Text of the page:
First: This year, due to the nature of my now responsible "I need to be an adult" job, I was unable to go see the movie at midnight (*sigh*). I was serendipitously transferred (much like Harry) back into a state of reminiscing - waiting all day at school (like I did for the first movie) in anxiety and then rushing to the theater the second I could get out of the building. Of course this time I had access to Facebook and reviews from friends. Cynical as I am, when I saw reviews from a few people who had seen the movie at midnight and enjoyed it, I actually got worried. Generally, these individuals are the kind who are bugged if the movie is not exactly the same as the book, whereas I am a huge fan of movies being adapted so that they are good movies, not good 'copy-paste' attempts.
Fortunately for me, this is a movie that is both beautiful and true enough to the book that both sides should be satisfied.
I do laugh a bit when I have looked at reviews where filmmakers complained about how the movie feels unfinished or slow. Well. . . that's how it should have been. The movie isn't finished. We've only seen half of a whole. And it should have been slow, because for the first time - we have a movie dedicated not to action and clear cut adventure - but a movie dedicated to building relationships and and overall feeling of being lost and confused about what needs to be done. Which is, essentially, exactly what the first half of the book is about. Many readers cheekily called the first part of the book Harry Potter and the Extended Camping Trip. If viewers leave that movie feeling as though they lost or have been through a long, confusing adventure - well. . . that's probably exactly what the filmmakers wanted.
My greatest excitement for this movie came in realizing that, for the first time, I felt like Radcliffe, Grint, and Watson were equally yoked as actors. They were all given good things to do, and they all did them well. In the past, Watson has read lines rather awkwardly, or Grint's character has been reduced to the stupid sidekick. But this time - they were a team. It was really great to see how much they had matured and grown into these parts with such confidence. They managed to carry a movie that was incredibly difficult to pace and, at times, laborious in how lost it was. They were great.
I appreciated how this movie didn't pander to the latecomers. In the past, some of the movies would spend so much time on exposition that a viewer could have seen the film cold and more or less understood what was going on. It was wasted time. This isn't James Bond - it's more or less a 20+ hour long movie that ultimately tells the same story. This movie is not for newcomers. If you hadn't seen the others, you'd be hopelessly lost and bored.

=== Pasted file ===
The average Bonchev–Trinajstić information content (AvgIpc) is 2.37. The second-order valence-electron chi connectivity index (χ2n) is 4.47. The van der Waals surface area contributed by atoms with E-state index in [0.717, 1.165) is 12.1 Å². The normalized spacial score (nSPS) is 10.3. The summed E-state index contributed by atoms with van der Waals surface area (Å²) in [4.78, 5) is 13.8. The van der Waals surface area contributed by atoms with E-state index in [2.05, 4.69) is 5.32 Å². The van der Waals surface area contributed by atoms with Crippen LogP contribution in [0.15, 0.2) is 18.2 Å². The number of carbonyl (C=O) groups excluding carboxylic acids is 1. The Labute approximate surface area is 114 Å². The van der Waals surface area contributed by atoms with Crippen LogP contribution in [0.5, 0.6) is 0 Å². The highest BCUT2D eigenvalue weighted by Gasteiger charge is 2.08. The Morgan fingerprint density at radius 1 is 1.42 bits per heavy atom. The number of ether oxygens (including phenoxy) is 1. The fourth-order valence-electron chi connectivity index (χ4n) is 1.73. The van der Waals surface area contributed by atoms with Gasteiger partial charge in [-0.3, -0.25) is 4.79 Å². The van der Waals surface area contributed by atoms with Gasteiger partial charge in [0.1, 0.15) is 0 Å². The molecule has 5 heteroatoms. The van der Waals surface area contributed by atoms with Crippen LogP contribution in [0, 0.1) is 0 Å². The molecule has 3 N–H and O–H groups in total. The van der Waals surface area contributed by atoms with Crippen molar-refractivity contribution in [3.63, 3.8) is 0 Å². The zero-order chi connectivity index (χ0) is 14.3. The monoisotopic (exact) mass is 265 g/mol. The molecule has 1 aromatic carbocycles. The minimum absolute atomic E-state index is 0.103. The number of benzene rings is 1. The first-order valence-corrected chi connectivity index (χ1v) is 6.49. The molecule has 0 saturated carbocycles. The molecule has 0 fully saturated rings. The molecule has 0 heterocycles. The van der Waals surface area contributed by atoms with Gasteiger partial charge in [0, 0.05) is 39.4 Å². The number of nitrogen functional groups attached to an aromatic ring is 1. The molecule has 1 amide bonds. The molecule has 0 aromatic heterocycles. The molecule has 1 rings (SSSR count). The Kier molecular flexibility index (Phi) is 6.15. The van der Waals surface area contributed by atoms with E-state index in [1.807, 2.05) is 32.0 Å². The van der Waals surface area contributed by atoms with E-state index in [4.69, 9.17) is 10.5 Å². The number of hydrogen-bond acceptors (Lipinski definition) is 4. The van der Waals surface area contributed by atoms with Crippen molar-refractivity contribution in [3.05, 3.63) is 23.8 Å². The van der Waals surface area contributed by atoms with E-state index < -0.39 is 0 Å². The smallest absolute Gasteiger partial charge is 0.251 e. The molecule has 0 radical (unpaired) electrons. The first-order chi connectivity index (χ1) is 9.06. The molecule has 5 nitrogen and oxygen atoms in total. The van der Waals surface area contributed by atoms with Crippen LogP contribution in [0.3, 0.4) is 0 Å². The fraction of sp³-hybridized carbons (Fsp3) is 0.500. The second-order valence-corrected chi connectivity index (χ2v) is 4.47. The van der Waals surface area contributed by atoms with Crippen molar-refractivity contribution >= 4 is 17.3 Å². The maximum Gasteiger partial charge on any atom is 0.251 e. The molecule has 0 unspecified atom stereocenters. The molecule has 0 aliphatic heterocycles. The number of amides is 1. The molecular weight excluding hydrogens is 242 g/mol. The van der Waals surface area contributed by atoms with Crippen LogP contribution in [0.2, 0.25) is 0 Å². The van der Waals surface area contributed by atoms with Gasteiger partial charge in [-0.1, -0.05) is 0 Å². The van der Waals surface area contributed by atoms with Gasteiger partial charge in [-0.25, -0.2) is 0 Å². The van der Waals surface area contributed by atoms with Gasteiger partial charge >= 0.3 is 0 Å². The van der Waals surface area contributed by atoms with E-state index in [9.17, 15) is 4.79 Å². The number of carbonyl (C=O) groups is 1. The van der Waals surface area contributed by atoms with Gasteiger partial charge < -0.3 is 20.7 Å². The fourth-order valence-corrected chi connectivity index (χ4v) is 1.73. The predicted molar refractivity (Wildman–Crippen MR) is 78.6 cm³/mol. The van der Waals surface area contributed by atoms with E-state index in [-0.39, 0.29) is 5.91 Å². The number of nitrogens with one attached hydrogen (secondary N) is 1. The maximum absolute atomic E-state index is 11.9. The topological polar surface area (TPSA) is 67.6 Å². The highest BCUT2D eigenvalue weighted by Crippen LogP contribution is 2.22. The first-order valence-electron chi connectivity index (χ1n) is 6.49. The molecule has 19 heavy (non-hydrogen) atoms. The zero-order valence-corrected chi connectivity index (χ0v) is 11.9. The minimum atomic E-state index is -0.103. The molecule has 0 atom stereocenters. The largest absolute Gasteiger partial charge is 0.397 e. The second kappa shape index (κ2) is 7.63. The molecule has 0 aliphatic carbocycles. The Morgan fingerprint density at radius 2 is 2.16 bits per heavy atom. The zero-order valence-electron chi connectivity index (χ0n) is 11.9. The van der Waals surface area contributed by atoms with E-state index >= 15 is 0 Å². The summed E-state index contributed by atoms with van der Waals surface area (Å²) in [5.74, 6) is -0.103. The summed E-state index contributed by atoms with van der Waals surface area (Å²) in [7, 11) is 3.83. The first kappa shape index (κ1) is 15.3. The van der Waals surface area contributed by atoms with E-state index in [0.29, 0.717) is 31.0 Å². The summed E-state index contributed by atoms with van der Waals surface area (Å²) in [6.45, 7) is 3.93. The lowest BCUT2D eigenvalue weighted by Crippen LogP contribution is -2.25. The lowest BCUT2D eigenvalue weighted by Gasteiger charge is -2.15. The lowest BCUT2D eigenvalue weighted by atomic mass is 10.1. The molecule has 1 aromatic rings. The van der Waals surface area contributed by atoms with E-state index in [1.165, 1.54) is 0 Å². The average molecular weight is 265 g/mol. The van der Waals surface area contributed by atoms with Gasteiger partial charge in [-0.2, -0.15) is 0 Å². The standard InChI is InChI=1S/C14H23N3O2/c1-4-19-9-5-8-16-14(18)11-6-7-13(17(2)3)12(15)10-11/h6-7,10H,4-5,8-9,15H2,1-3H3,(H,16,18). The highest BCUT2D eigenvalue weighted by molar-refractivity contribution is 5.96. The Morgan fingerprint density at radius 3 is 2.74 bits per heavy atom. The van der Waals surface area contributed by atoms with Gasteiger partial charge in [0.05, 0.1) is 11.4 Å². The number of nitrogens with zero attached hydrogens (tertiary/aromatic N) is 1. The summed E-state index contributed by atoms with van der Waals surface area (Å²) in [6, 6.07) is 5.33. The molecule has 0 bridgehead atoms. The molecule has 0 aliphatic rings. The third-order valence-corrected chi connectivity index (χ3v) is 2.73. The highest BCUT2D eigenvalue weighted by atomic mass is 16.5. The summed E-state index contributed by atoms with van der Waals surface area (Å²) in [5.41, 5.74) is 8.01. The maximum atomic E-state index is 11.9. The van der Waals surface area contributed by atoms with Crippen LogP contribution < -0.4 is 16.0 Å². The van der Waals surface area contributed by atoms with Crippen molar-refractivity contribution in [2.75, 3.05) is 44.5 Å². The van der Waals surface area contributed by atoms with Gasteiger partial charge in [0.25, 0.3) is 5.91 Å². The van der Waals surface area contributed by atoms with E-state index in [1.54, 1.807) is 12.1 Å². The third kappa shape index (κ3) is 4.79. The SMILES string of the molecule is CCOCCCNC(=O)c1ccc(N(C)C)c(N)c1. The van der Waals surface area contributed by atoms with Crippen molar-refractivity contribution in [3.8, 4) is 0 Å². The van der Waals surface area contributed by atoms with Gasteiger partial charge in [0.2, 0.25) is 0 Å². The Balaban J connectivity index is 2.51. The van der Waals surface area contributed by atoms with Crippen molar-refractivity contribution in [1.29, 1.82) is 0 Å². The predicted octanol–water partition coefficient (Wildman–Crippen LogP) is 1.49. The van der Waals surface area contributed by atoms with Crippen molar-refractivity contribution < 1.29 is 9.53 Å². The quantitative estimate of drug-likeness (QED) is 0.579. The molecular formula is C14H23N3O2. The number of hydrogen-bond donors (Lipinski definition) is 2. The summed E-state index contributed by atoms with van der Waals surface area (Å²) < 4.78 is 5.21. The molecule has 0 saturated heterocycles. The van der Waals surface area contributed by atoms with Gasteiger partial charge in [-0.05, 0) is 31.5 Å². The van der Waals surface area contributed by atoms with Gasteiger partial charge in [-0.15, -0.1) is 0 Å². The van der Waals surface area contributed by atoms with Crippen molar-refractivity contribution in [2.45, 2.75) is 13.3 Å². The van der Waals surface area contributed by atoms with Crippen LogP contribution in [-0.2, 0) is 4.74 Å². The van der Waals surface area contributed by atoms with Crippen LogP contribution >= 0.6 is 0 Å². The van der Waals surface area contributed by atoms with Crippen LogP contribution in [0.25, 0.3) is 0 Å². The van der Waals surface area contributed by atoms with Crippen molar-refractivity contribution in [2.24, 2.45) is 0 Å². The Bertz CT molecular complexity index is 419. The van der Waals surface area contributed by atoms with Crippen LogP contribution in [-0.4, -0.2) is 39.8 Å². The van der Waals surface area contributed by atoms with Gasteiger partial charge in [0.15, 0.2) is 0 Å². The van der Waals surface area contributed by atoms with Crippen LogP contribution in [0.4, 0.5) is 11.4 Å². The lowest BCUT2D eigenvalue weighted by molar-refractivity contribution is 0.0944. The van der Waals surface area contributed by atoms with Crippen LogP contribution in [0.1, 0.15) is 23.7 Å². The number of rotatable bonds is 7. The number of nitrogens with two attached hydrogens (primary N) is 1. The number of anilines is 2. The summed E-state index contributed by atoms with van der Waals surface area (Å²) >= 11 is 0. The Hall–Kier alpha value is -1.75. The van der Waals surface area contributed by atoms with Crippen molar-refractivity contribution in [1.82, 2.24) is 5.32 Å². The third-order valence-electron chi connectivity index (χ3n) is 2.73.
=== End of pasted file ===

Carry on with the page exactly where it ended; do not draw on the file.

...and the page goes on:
The animation: The animation was glorious. The way they handled the Tale of the Three Brothers was fantastic. Dobby and Kreacher were unbelievable. They made Gollum look like a cartoon - which is saying something, because Gollum looks pretty great. But Dobby and Kreacher were seamless and beautiful. Bravo.
The film was funny. It was sad. Ultimately, though, what made me love this movie so much - and what made it, in some ways, blow the other films out of the water - was that its core was a film that had heart. There was such love for the characters. Such care for what happens to them. The movie was handled with such obvious adoration for J.K. Rowling's creation and the fans that worship every word she's written that it would be impossible for me not to respect the accomplishment. You can see why they were so keen on splitting the film in two. It isn't for more money (though that's nice.) It's because the story is too good to do it the injustice of cramming it all into one film.
Was the film perfect? No. There were a few lost opportunities. (Did they ever explain the origin of the mirror? I also wish that they'd have left the conversation between Harry and Ron after the locket is destroyed.) But, on the whole, the film was wonderful.
How great is it to look back on the last ten years and know that I've been at every Harry Potter movie on opening day/night? To know that I've grown up with this series and now have the privilege of seeing it get another send off is fantastic. To loosely quote James Hook. . . "What would the world be like without Harry Potter?!"